The primary mystery that kicks off the book is actually a thread that gets mostly dropped through the middle and picked up again near the end, so the book doesn’t really feel like a journey of Julia getting to know her sister after her death, nor am I sure that what she does learn leads her to much of a revelation about her relationship with her sister? That’s all right, I guess—I can just chalk that up to this not being the book I expected, or that this was advertised as—but then we come to the question of what this book is, actually. (Also, I have to say that since this book really isn’t about the mystery of Olga’s death or the grief about her, it sort of…almost felt like an unnecessary plot among many, to be honest.)
I think this book is largely about the clash between the values of Julia’s parents and Julia’s dreams and inner life. That’s definitely enough to be a book, but I’m not sure it ended up being a satisfying book for me. This clash is significantly between Julia and her mother, although her father (and his present-absence) is also a thing. Those relationships feel like they develop only marginally by the end. There are a couple of promising moments, but it feels like the book is doing too much to dig into how these three people negotiate their differences (and lingering grief, which is kind of barely a subject).
On that subject: this book is doing too much to focus on where it could’ve really hooked me (in Julia’s familial relationships). There’s Olga’s death, a love interest or two, Julia’s struggle with her parents, Julia’s relationships and conflicts with friends, class issues/poverty, her dreams of college and writing, some subject matter about mental illness and trauma, and so on. It’s a lot, and some of it feels unnecessary given how little it impacts the narrative in the end. There are many, many characters (mostly relatives), which is realistic, but very few of them get to be memorable at all because we don’t get to spend much time with them on page. (Yes, this kind of chaos reflects reality, but reality would make a bad novel. Fewer named characters and plots with stronger development usually works better, especially in a limited space.)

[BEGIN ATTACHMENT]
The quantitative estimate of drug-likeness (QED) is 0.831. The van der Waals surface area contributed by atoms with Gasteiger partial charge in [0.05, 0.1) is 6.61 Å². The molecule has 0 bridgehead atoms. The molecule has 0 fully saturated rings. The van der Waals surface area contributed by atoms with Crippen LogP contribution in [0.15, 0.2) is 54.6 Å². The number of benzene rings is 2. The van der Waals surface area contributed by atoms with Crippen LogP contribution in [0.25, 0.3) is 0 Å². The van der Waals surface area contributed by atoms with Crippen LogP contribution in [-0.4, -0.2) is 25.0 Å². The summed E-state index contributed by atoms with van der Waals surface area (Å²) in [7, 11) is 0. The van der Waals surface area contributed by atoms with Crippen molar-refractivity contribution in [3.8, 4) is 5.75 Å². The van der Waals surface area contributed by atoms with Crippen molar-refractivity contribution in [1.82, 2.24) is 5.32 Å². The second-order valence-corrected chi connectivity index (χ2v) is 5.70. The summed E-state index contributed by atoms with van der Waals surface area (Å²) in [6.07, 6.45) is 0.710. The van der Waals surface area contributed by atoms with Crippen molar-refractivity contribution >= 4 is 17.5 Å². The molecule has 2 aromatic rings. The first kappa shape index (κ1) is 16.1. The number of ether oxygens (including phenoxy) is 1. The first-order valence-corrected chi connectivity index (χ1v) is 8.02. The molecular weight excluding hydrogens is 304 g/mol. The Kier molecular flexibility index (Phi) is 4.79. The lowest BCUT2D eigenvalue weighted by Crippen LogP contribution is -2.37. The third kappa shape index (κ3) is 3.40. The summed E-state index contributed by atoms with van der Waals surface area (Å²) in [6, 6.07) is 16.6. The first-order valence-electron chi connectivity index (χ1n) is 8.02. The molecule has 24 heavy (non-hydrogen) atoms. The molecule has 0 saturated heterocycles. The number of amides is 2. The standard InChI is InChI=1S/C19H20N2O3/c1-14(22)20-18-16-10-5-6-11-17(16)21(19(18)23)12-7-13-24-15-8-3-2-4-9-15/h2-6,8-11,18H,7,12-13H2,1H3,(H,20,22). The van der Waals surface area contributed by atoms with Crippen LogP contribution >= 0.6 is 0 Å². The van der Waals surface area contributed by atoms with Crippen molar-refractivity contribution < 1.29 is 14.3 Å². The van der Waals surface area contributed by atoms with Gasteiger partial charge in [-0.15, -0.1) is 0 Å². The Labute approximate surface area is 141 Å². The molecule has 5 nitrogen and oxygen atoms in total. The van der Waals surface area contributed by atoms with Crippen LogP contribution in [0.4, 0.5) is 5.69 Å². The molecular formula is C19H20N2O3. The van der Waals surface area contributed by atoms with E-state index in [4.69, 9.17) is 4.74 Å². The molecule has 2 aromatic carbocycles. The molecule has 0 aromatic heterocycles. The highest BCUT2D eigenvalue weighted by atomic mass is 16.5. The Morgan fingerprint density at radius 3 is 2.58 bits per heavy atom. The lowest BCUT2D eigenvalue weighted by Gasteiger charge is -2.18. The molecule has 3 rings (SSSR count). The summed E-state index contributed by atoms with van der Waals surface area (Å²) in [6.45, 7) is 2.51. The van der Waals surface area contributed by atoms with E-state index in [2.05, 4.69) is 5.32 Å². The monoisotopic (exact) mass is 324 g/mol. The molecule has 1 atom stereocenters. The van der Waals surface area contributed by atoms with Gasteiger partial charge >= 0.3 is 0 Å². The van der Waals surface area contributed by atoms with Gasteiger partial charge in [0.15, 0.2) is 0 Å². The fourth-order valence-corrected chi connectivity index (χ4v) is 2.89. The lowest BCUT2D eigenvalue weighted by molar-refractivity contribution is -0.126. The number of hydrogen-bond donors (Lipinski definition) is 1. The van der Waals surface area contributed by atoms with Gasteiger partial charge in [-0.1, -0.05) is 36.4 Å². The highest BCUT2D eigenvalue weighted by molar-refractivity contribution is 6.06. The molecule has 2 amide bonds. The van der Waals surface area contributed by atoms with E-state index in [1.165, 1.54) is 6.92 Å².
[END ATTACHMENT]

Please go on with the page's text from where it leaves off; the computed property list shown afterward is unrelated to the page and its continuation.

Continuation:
Each plot gets only a bit of time (this book is pretty short, at 340 pages), so it’s hard to get invested enough to start rooting for Julia’s relationship, or come up with suspicions about what Olga was doing (we really don’t know enough about her for that), or care about whether or not Julia and Lorena stay close, etc. I wanted Julia to achieve her dreams and go to college, but not so much because I really liked her as much as because I felt like her life was kind of miserable otherwise?
tl;dr: This book doesn’t feel like it’s about what was advertised, and it has too much going on to really hit its emotional beats. The clash of cultural values in it is interesting, but there’s so little time spent with each non-Julia character and on each relationship in this contemporary when the entire book is seemingly driven by character relationships and conflict. The passive writing style left me feeling a bit meandering and bored sometimes, and the sudden movement through time was jarring.
I really wanted to like this book and the author seems rad, but…like, there’s a moment here where Julia tells us in-narration that she sees a painting of a woman with a big butt, and thinks of this girl who also has a big butt (a fact we suddenly learn), and then she asks her mother about the girl, and it’s so painfully, memorably awkward. And I feel like the editors of this book maybe did it wrong by not revising those clunky moments and suggesting that this novel focus more on a few things and maybe change its form or use more active language, because it’s just…yeah. The potential was there. A coherent story I could get behind was not.
I always feel badly when I don’t love an anticipated diverse read, but…I also make a point of reading a lot of recent books by not white, straight, cis men and I can’t love everything I read, so this happens sometimes. (And I can always add this author to my second chances list.) Have any hyped books disappointed you lately? Let me know in the comments, and I’ll speak to you again soon!